Why More and More NBA Prospects Are Skipping College

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Why More and More NBA Prospects Are Skipping College

The University of Utah bench celebrates after a basket during an NCAA Basketball game vs. the USC Trojans at the Jon M. Huntsman Center in Salt Lake City, Utah on Thursday, March 7, 2019. (Photo by Kiffer Creveling | The Daily Utah Chronicle)

The University of Utah bench celebrates after a basket during an NCAA Basketball game vs. the USC Trojans at the Jon M. Huntsman Center in Salt Lake City, Utah on Thursday, March 7, 2019. (Photo by Kiffer Creveling | The Daily Utah Chronicle)

The University of Utah bench celebrates after a basket during an NCAA Basketball game vs. the USC Trojans at the Jon M. Huntsman Center in Salt Lake City, Utah on Thursday, March 7, 2019. (Photo by Kiffer Creveling | The Daily Utah Chronicle)

The University of Utah bench celebrates after a basket during an NCAA Basketball game vs. the USC Trojans at the Jon M. Huntsman Center in Salt Lake City, Utah on Thursday, March 7, 2019. (Photo by Kiffer Creveling | The Daily Utah Chronicle)

By Ethan Pearce

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Playing collegiate athletics used to be the only way to get to the NBA. Ever since they implemented the “one and done” rule, which requires a player to be at least one year removed from high school before entering the NBA draft, many top high school prospects enter one year of college, ball out and are drafted into the NBA the following spring. 

More recently, however, players are taking alternate routes to the NBA. With the youth scouting systems getting better and better each year, top prospects are identified earlier than ever before. Players at the top of their high school class are almost assured to make it to the NBA, regardless of what they do in their year until the draft. Again, most players are still taking the college route ⁠— but is that the best option?

Take R.J. Hampton, for example. Hampton is a basketball player who grew up in Texas. He was heavily recruited coming out of high school as a five-star prospect, receiving offers from some of the top schools in the country such as Duke, Kentucky and Kansas. Instead, he chose to go overseas to play for the NBL’s New Zealand Breakers. By doing this, Hampton will play against better competition to showcase his skills, make some money from a contract he signed with the team and still be drafted into the NBA in 2020. With his name already on the radar of NBA scouts, he has nothing to lose by going overseas. The NBL gets some young talent that will put people in the seats, and Hampton gains some serious benefits while taking a year to focus solely on basketball rather than trying to juggle classes and sports.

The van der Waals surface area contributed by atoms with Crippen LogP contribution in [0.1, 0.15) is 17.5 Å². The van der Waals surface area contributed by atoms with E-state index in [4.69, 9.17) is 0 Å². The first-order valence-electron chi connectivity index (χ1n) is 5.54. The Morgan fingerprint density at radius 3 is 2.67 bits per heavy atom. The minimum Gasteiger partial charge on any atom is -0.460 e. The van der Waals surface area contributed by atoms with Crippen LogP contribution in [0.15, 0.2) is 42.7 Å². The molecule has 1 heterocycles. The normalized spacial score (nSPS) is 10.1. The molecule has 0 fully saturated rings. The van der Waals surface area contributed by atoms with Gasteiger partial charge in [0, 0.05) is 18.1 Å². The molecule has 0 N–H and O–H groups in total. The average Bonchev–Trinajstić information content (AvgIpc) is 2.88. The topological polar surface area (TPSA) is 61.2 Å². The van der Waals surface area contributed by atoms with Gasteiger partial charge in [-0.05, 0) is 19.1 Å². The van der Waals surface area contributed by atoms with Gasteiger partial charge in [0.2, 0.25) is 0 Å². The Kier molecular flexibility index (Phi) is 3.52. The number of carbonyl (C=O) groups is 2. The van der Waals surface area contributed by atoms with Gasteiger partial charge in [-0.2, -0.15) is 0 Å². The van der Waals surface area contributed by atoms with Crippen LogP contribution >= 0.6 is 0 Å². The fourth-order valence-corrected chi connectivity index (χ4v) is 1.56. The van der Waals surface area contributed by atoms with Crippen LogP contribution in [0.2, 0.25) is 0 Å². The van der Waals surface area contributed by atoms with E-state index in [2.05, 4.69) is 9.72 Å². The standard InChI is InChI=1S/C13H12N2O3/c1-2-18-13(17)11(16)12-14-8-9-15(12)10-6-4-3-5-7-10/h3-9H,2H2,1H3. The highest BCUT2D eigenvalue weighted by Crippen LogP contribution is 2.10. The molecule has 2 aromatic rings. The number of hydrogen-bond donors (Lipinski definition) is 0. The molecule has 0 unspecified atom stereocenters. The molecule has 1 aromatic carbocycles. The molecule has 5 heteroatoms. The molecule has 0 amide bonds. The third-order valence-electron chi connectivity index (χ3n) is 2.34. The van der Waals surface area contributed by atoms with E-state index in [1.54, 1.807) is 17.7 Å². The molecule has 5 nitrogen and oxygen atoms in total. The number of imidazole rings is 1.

It makes perfect sense for Hampton to want to work on sports rather than school. He already knows he will be in the NBA next season, and if his career goes as he plans, he will be set for life. Who needs a year of school taking generals when you’ll be making millions in the NBA come 2020? He gets a year to be around a real team with good players and experienced coaches, adjusting to the lifestyle of a professional basketball player. He devotes more of his time to basketball and less to his math homework. It’s a win for the NBL, a win for the NBA and especially a win for Hampton.

He’s not the only one taking an alternate path to the NBA. In fact, some have already done it. Darius Bazley is a rookie forward for the Oklahoma City Thunder, and he tried something even crazier than Hampton. 

Bazley originally committed to play for Syracuse as a five-star recruit out of Ohio, but he ended up de-committing and forgoing his scholarship to play in the NBA G-League for a year. Then, he canceled his G-League plans and instead trained on his own and interned for New Balance before entering the 2019 NBA Draft. Bazley learned about the business side of basketball and worked with New Balance on endorsements while working on his basketball privately. He didn’t play in the eye of the public for a whole year, but that didn’t matter. The NBA saw him in high school and they didn’t forget. He was drafted No. 23 overall by the Thunder and is just starting his rookie year. That’s right — a player who took an entire year off from playing organized basketball was drafted in the first round. 

Hampton and Bazley headline a new way of thinking for NBA prospects. Why would they waste their time having to split their life between school and sports? Why would they go into the NCAA, where it’s still a contentious issue about whether or not players can even be paid? Rumors say Hampton is making north of $125,000 playing in New Zealand. Bazley was eligible for endorsements with New Balance because he wasn’t playing collegiately. If you’re a top prospect like these two are, why even bother with college?

These two players are paving the way for other top prospects to do the same and the writing is on the wall for the NCAA. They need to make some changes, or else they risk losing out on top talent to other leagues around the world. It worked for Bazley. Hampton is a projected lottery pick. Their message is loud and clear: it’s simply not worth it to go to college for just one year. Other borderline prospects benefit from a longer college career, sure, but for five-star recruits who are gone in a year anyway, it might be better to consider your other options.

 

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